Web Resolution – Part 2

Web Resolution – Part 2

In Web Resolution – Part 1 we discussed the relation of website design resolution and how websites display on particular size monitors. One of the other factors considered when planning a design for a website is whether the design is a static design or a fluid design. Now that the screen sizes and resolutions have standardized (for now) in the 1024 to 1280 range, the majority of websites are designed as static designs at or around 1000 pixels in width. A static design simply means that the major design elements of the site stay in one position, even when the size of the browser window or the resolution of the screen changes. A fluid design is simply as it sounds, the website is fluid, changing with the size of the browser window. There of course can be many issues relating to this approach and as stated earlier it typically not necessary.

In regards to the resolution subject, in addition to the overall resolution of the website for viewing on the screen, there are several other areas that need to be considered when planning out a website design, specifically how are graphics, photos, and text going to be used in the site and are they going to be used at a later date for other applications.

One of the first questions to ask yourself when preparing to do a website is, are these elements I create for this website going to be used in other projects down the road? And even if there are no plans to do that at this point, you can usually count on your need to use the graphics you’ve created for a brochure to be printed down the road. The last thing you want to do is have to use graphics created at 72dpi for a brochure design. So, here are some hard and fast rules:

  1. Vector VS. Raster

    This graphic was scaled up from a 72 ppi document, on the left it was scaled up as a vector, on the right is was scaled up as a raster (image). See the difference?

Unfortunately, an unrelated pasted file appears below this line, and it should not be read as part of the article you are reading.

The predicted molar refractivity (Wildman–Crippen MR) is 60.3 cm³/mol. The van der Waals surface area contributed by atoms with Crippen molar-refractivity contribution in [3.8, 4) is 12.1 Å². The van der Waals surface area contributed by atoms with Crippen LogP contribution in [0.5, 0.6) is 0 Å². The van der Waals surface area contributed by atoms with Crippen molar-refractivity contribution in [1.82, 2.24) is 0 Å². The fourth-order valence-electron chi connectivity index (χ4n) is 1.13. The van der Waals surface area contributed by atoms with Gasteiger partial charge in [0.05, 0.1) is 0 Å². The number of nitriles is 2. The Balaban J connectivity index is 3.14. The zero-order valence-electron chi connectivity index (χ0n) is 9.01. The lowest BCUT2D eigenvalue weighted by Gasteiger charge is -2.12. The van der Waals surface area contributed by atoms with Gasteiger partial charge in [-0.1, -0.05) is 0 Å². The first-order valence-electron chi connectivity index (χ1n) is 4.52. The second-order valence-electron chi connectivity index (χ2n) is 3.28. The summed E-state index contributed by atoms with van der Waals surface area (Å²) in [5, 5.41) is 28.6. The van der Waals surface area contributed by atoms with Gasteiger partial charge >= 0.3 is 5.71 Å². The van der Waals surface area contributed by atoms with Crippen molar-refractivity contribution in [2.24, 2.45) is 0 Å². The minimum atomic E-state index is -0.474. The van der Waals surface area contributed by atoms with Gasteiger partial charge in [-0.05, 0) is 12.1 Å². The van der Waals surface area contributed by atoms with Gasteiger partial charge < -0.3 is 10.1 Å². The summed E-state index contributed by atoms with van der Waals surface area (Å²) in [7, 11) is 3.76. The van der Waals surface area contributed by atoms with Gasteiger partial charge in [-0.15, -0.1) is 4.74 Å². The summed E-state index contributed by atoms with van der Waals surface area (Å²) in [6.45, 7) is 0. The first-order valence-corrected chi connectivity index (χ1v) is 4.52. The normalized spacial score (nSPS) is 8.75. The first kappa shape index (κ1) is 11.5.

All graphics you are creating for a website should be done in vector format utilizing a program such as Adobe Illustrator. This is absolutely paramount if you are doing a logo design which will be used in a variety of different ways over time. The files can be exported to a lower resolution and smaller file size for the web, yet accessed and manipulated easily if you need to put together a print piece which requires high resolution graphics.

  2. Any images you require for your design should be purchased at a minimum resolution of 300 ppi if there is any chance of the images being used for future print work. The images typically would be resaved to 72 ppi to be used in the web design.
  3. It is particularly important that text is kept in a text form and not converted to graphics whenever possible. Keeping text in a text form helps to strengthen the SEO value of your website so the site can be found by the search engines. Keep in mind that if you utilize various fonts in the graphic design of your logos, websites, or print materials and decide to convert those fonts to graphics so they can be edited, you should make note of the fonts that you used for future reference.

Finally, one of the things we do at inConcert Web Solutions, Inc. is make sure that our clients have access to all design materials, files, fonts, etc. that were used in the creation of their media. I can honestly tell you that over the years I have gained many customers due to the hard line attitude that some ad agencies, graphic designers, and photographers take towards the protection of the original work. Our attitude has been and always will be that you hired us to do the work, paid us for that work, so it’s your property, no matter how you want to use it. We have found in the long term this is the best approach if you want to keep good, long-lasting clients.

Mark Smith

Mark is our General Manager and Senior Project Manager. Mark has over 30 years of production and project management experience, nicely complimenting the reputation of inConcert. Mark started his career at the age of fifteen in the multi-media field, developing audio-visual presentations for companies all over the country. After twenty years of multi-media work, Mark spent the next ten years as a graphic designer, art director, and print production manager in the print industry. For the past four years he has worked as project manager for all of our website development projects.

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